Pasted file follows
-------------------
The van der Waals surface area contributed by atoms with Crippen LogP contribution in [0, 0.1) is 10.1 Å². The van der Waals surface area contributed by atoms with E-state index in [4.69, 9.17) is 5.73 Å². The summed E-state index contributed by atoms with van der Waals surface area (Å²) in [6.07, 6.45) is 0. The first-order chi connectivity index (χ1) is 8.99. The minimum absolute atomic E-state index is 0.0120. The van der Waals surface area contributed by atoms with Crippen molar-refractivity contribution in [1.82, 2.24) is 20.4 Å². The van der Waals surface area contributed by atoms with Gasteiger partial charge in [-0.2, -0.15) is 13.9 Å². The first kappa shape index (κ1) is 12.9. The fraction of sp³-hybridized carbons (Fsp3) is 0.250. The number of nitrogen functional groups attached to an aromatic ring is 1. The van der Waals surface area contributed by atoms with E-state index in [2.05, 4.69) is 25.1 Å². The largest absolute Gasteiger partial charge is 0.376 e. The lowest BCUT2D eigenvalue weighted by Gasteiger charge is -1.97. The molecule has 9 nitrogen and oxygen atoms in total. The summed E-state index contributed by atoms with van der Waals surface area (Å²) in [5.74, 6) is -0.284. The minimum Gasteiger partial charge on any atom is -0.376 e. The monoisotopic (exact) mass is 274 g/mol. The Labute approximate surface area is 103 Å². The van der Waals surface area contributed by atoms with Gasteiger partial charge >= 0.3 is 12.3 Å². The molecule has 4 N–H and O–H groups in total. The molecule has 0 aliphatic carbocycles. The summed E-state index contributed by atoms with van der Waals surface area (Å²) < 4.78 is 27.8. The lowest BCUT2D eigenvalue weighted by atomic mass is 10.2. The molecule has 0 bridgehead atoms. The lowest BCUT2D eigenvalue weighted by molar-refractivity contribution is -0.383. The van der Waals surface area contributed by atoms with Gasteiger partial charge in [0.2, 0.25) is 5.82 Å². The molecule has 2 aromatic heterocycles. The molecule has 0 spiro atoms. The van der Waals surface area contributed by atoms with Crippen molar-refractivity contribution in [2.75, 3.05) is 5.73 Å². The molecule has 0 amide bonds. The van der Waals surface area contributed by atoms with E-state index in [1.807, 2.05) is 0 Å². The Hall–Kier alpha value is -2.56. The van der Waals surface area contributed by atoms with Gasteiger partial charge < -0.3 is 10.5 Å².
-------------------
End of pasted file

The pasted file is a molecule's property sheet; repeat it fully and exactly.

The van der Waals surface area contributed by atoms with Crippen LogP contribution in [0, 0.1) is 10.1 Å². The van der Waals surface area contributed by atoms with E-state index in [4.69, 9.17) is 5.73 Å². The summed E-state index contributed by atoms with van der Waals surface area (Å²) in [6.07, 6.45) is 0. The first-order chi connectivity index (χ1) is 8.99. The minimum absolute atomic E-state index is 0.0120. The van der Waals surface area contributed by atoms with Crippen molar-refractivity contribution in [1.82, 2.24) is 20.4 Å². The van der Waals surface area contributed by atoms with Gasteiger partial charge in [-0.2, -0.15) is 13.9 Å². The first kappa shape index (κ1) is 12.9. The fraction of sp³-hybridized carbons (Fsp3) is 0.250. The number of nitrogen functional groups attached to an aromatic ring is 1. The van der Waals surface area contributed by atoms with E-state index in [2.05, 4.69) is 25.1 Å². The largest absolute Gasteiger partial charge is 0.376 e. The lowest BCUT2D eigenvalue weighted by Gasteiger charge is -1.97. The molecule has 9 nitrogen and oxygen atoms in total. The summed E-state index contributed by atoms with van der Waals surface area (Å²) in [5.74, 6) is -0.284. The minimum Gasteiger partial charge on any atom is -0.376 e. The monoisotopic (exact) mass is 274 g/mol. The Labute approximate surface area is 103 Å². The van der Waals surface area contributed by atoms with Gasteiger partial charge >= 0.3 is 12.3 Å². The molecule has 4 N–H and O–H groups in total. The molecule has 0 aliphatic carbocycles. The summed E-state index contributed by atoms with van der Waals surface area (Å²) < 4.78 is 27.8. The lowest BCUT2D eigenvalue weighted by atomic mass is 10.2. The molecule has 0 bridgehead atoms. The lowest BCUT2D eigenvalue weighted by molar-refractivity contribution is -0.383. The van der Waals surface area contributed by atoms with Gasteiger partial charge in [0.2, 0.25) is 5.82 Å². The molecule has 2 aromatic heterocycles. The molecule has 0 spiro atoms. The van der Waals surface area contributed by atoms with Crippen molar-refractivity contribution in [2.75, 3.05) is 5.73 Å². The molecule has 0 amide bonds. The van der Waals surface area contributed by atoms with E-state index in [1.807, 2.05) is 0 Å². The Hall–Kier alpha value is -2.56. The van der Waals surface area contributed by atoms with Gasteiger partial charge < -0.3 is 10.5 Å².